The final information statement from Sept 28 ( utilizes H1’16 figures, so we can back into Q2’16 figures.  To go from GAAP NOI to cash NOI with pro forma adjustments, I simply removed the PF Parkway Houston straight-line adjustments, the PF Parkway Houston below market rent adjustments, and the legacy Cousins Houston non-cash adjustments:

As seen, this lowers the implied cap rate today to 8.4% on PF cash NOI using Q2’16 LQA.  Needless to say, there is a huge difference between an implied cap rate of 8.4% using the most reasonable historical “base” versus the 11.6% implied cap rate derived from the GAAP NOI figure at the time of the merger call.

However, I don’t believe that even this is “cheap” as I expect NOI to decline significantly going forward.  In terms of GAAP NOI, the main drivers I envision are reduced rents and reduced occupancy.  In terms of cash NOI, I would also add increased free rent periods going forward as another driver of headwind.  (And I’m not even considering increased TI packages as a “penalty” for cash NOI).

Historically, office is a class of CRE that lags for several reasons, including the longer average lease terms relative to, apartments, SF rental, self-storage, and of course lodging.  Asking rents tend to lag even further, as free rent periods and TI packages tend to flex substantially first before asking rents even move.  And in nearly any class of real estate, volume typically leads pricing.  We have seen volumes dry up so far in both asset sales and in leasing in Houston.  There have been virtually no asset sales of size and relevance in Houston of late.  The August Q2’16 legacy PKY call noted volume for the year of “around $200mm and this is a market that easily should be doing $2B of gross volume per year…it’s just slow…buyer and seller expectations still aren’t seemingly meeting each other…not a big pipeline of sellers that are interested in trying to test the market at this point.  And the buyer pool today is certainly thinner than it had been in the past.” 

Both companies evaluated selling the new PKY’s Houston assets.  But there were no “bids” that they viewed as sufficiently attractive.  So instead they “sold” the remaining Houston assets via the spin.  As noted by the PKY CEO on the April 29 merger call when asked about conducting a parallel process to sell the Houston assets now that the upcoming spin had been publicly announced: “Obviously if we thought it would make sense to sell them, we would have just sold them and the whole point of this is to not sell in this market…with that said…if somebody came along and gave us a value that we thought was where we think values will ultimately go, of course [we would sell them]”.  

Legacy PKY also essentially acknowledged on their Q4’15 call that they missed a good opportunity 12-18 months prior to execute a sale transaction and that pricing relating to Houston in particular would now be much tougher.  I think that legacy PKY comments predating the spin may also be instructive.  They talked about successful sales of other Houston assets prior to the spin and how they had maximized value by doing such.  (In fairness, they characterized the sold assets as more “non-core” in nature), but I think the point remains that they recognized where the market was headed, sold whatever they could, and held onto what they could not sell.  Specifically, legacy PKY alone sold 7 Houston assets for $179mm and lowered the total square footage of their Houston portfolio by 30% since the beginning of 2015.  Legacy PKY also talked on their Q4’15 call about wanting to sell Phoenix Tower during 2016 as they viewed it as lower quality than San Felipe and CityWestPlaza, but in connection with the merger, they pulled it off the market and noted that they would no longer be looking to sell it.  In sum, much of the reason for this spin was a lack of private market bids viewed as attractive.  Historically in real estate cycles, “the first sale is often the best sale.”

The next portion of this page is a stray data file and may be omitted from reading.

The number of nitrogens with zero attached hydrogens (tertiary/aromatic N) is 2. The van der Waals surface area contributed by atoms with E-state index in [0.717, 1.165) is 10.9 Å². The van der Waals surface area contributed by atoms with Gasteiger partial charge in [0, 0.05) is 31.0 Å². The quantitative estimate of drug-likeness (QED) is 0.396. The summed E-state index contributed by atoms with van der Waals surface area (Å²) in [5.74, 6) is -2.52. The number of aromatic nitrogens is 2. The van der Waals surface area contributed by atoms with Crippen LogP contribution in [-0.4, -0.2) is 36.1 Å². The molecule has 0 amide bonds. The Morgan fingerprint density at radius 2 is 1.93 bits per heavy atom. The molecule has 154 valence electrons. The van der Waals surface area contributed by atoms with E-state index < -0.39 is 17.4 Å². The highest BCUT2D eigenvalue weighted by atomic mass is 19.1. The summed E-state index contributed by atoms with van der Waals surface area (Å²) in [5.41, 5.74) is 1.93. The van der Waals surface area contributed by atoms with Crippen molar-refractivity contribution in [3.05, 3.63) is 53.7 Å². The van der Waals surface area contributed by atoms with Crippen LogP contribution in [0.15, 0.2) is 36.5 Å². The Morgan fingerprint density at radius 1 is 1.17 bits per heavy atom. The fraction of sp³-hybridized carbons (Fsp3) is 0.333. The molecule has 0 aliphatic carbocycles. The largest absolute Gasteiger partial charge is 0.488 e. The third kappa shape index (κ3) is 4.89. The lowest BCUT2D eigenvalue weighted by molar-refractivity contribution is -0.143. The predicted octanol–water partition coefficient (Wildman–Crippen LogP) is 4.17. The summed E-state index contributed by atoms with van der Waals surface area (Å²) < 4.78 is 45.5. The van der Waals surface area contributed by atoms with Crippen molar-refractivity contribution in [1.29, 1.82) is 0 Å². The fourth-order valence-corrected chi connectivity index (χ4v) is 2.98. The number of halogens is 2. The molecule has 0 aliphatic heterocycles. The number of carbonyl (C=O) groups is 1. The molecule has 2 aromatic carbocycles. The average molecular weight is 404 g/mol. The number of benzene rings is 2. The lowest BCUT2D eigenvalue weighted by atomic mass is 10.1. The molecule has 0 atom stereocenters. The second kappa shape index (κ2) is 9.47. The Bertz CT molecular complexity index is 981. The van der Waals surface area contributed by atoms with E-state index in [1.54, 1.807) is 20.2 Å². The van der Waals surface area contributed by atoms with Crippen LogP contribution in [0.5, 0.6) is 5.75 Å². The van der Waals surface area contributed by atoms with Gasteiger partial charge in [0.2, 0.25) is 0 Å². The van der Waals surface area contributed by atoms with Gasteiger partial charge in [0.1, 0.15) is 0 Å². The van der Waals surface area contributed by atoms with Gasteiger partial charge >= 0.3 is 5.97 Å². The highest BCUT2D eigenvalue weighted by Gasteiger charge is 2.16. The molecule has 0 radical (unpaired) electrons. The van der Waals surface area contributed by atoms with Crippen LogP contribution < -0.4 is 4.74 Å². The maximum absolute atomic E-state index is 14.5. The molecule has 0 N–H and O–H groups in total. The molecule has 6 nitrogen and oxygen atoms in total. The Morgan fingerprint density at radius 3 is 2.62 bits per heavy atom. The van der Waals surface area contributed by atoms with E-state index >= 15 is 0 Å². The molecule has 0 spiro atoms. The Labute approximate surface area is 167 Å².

Leasing activity has declined as well, and you’ve seen a precipitous drop in occupancy already in the portfolio.  But we have not yet seen reported asking rents decline in the numbers supplied by the company.  I suspect it should only be a matter of time.  As noted by management on the Q4’15 call, “When [leasing] deal velocity eventually picks up in Houston, we believe it will result in a decline in average market lease rates and increased concessions.”  On the  Q2’16 legacy PKY call, they noted Houston sublease space available is at a 20 year high.  But so far, there has not been a precipitous drop in rates.  Instead, there has been a dearth of leases getting done.  This is consistent with volume leading price downward going forward.  As management stated, “…it’s going to be a few years before things get back into balance, kind of almost irrespective of what oil is.  Obviously, higher oil price will accelerate that and lower price will probably prolong that.  But ... oil spikes in one day is not going to change the fundamentals of the real estate for office in Houston in the near term.”  Management also noted on the legacy Q2’16 PKY call that they are not expecting to see positive net aborption in the Houston market till 2018.  This appears to be an acknowledgement that rents should fall in 2016, 2017, and 2018.  Especially since rents historically lag supply/demand fundamentals and since typically management teams err on the side of picking the bottom too early.